Before the children's bodies were found, the police tried to contact Weisheit through OnStar in an effort to locate the children. OnStar made contact, but Weisheit refused to speak with Lisa. Through the help of OnStar, Weisheit was located in Kentucky, and a high-speed chase ensued. When the chase finally ended, Weisheit jumped out of his moving car, yelled at the officers to kill him, and threw a hunting knife at an officer's head. The police found in Weisheit's car a roll of duct tape that matched the duct tape used on Caleb as well as several packed suitcases. Weisheit also had $4000 in cash. During the interview with Vanderburgh County detectives, although Weisheit claimed not to remember much about the night before, he did say some things that were incriminating. When asked how he set the house on fire, Weisheit answered, “I don't know.” State's Ex. 1A, p. 8–9 (Ex. Vol.I). Weisheit told the detectives that he was planning on “leaving for good” because he was “[t]ired” of it all: “[t]ired of the kids, tired of the job, tired of the wife, tired of all the bullshit.” Id. at 10, 15. He said he did not take the children with him because “[he] didn't want um.” Id. at 10.
The police later learned that Weisheit had inquired about selling back Lisa's engagement ring because he was going to Brazil and needed the money. In addition, Weisheit had recently quit his job and stopped paying bills, which was uncharacteristic of him. The police also learned that Weisheit had denied to people that he was the father of Lisa's unborn child; subsequent DNA tests, however, proved that Weisheit was in fact the father.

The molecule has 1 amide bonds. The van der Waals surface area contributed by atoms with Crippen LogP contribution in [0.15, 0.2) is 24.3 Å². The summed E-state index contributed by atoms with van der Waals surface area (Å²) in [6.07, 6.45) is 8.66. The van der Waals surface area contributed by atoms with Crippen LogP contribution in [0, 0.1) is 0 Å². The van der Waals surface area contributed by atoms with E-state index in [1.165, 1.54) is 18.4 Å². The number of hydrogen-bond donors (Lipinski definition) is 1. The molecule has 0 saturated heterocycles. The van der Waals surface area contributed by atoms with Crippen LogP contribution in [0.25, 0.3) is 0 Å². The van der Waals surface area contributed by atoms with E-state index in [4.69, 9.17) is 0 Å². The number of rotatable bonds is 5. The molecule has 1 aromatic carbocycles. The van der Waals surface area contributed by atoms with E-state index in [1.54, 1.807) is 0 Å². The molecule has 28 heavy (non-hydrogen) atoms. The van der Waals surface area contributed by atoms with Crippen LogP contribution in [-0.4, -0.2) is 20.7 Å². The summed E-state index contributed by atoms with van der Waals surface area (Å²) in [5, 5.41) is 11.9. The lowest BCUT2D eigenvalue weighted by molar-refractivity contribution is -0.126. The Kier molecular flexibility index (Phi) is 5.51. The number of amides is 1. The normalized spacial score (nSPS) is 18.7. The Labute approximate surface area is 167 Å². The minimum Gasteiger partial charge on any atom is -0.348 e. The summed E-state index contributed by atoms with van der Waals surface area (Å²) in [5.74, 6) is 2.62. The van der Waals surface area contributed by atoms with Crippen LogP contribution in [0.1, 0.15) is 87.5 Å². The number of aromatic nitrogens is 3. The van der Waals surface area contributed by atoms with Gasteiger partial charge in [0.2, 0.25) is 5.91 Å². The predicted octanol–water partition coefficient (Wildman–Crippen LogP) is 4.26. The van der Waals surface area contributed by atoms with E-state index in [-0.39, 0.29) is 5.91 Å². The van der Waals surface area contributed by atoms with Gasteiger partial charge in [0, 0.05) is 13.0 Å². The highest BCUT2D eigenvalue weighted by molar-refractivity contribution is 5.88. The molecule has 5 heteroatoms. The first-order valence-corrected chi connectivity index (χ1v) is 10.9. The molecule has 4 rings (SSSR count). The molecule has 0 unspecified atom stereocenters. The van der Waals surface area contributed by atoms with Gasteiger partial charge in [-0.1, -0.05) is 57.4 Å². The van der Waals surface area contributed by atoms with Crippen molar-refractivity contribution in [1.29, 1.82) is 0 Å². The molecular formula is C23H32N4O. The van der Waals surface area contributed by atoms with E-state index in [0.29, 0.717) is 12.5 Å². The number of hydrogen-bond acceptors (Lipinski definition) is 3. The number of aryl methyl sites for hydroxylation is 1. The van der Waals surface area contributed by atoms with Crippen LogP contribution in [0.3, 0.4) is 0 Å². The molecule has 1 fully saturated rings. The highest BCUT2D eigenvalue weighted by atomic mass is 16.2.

At the bail hearing, Detective Kerri Blessinger, the lead investigator in this case, aptly summarized the evidence establishing that Weisheit murdered the children:
More the totality of circumstances during the day of the investigation, you know. Obviously Caleb being bound, gagged and left, the house was fully engulfed upon the fire department's arrival. There was another child found in the home. And we were unable to locate Jeff Weisheit at the time, who was caring for the children․ [W]hen [flares are] found underneath the child and the house is on fire and the flares are under the baby, then there is that․ [Weisheit] was the last person known with the children. He couldn't be located the night of the fire. You know, it was his responsibility to care for those children. You know, he ran from police, he was located in another state. There was a series of circumstances that would lead you to believe that he is the one that committed this crime.
[A]fter [Weisheit] was located out of state after fleeing from police in a very high speed chase, the roll of duct tape that was found in his car was later confirmed to match that that was taken off the mouth of the baby.
Tr. p. 372–73, 374.
After a bail hearing in which five witnesses testified and nearly 100 exhibits were admitted, the trial court concluded that the proof was evident and the presumption was strong that Weisheit killed Alyssa and Caleb in the fire. Even though many questions remain, we agree with the trial court that Weisheit has failed to meet his burden of proof. Accordingly, the trial court did not abuse its discretion in denying Weisheit bail.
CRONE, J., and BRADFORD, J., concur.
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Docket No: No. 10A01–1202–CR–58.
Decided: June 29, 2012
Court: Court of Appeals of Indiana.